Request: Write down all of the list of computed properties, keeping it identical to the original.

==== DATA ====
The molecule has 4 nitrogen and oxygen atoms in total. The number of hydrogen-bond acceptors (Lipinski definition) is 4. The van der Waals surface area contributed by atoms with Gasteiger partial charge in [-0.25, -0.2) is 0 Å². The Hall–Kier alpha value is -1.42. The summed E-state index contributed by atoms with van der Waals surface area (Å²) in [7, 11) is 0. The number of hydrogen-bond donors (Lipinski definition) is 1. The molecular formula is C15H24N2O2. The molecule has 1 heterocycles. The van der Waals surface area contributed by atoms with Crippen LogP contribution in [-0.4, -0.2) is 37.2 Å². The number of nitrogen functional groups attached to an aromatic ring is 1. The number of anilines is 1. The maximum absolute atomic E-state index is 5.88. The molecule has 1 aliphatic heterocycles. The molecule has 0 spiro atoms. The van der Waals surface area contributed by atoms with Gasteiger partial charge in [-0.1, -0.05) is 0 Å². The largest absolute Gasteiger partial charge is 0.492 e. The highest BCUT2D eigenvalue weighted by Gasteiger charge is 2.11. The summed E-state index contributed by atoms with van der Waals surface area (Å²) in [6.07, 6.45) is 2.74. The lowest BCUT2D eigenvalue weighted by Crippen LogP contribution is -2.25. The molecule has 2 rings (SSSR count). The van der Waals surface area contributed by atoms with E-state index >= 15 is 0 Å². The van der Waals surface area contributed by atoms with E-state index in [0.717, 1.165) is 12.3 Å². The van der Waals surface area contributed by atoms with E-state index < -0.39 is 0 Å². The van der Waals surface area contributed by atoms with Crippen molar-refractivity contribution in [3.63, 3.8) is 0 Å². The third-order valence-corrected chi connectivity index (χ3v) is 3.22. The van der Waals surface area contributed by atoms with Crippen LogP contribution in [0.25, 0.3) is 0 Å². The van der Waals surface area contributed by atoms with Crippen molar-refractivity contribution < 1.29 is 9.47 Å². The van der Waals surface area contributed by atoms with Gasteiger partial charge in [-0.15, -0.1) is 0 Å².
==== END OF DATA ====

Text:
The molecule has 4 nitrogen and oxygen atoms in total. The number of hydrogen-bond acceptors (Lipinski definition) is 4. The van der Waals surface area contributed by atoms with Gasteiger partial charge in [-0.25, -0.2) is 0 Å². The Hall–Kier alpha value is -1.42. The summed E-state index contributed by atoms with van der Waals surface area (Å²) in [7, 11) is 0. The number of hydrogen-bond donors (Lipinski definition) is 1. The molecular formula is C15H24N2O2. The molecule has 1 heterocycles. The van der Waals surface area contributed by atoms with Crippen LogP contribution in [-0.4, -0.2) is 37.2 Å². The number of nitrogen functional groups attached to an aromatic ring is 1. The number of anilines is 1. The maximum absolute atomic E-state index is 5.88. The molecule has 1 aliphatic heterocycles. The molecule has 0 spiro atoms. The van der Waals surface area contributed by atoms with Gasteiger partial charge in [-0.1, -0.05) is 0 Å². The largest absolute Gasteiger partial charge is 0.492 e. The highest BCUT2D eigenvalue weighted by Gasteiger charge is 2.11. The summed E-state index contributed by atoms with van der Waals surface area (Å²) in [6.07, 6.45) is 2.74. The lowest BCUT2D eigenvalue weighted by Crippen LogP contribution is -2.25. The molecule has 2 rings (SSSR count). The van der Waals surface area contributed by atoms with E-state index >= 15 is 0 Å². The van der Waals surface area contributed by atoms with E-state index in [0.717, 1.165) is 12.3 Å². The van der Waals surface area contributed by atoms with E-state index < -0.39 is 0 Å². The van der Waals surface area contributed by atoms with Crippen molar-refractivity contribution in [3.63, 3.8) is 0 Å². The third-order valence-corrected chi connectivity index (χ3v) is 3.22. The van der Waals surface area contributed by atoms with Crippen LogP contribution in [0.25, 0.3) is 0 Å². The van der Waals surface area contributed by atoms with Crippen molar-refractivity contribution < 1.29 is 9.47 Å². The van der Waals surface area contributed by atoms with Gasteiger partial charge in [-0.15, -0.1) is 0 Å².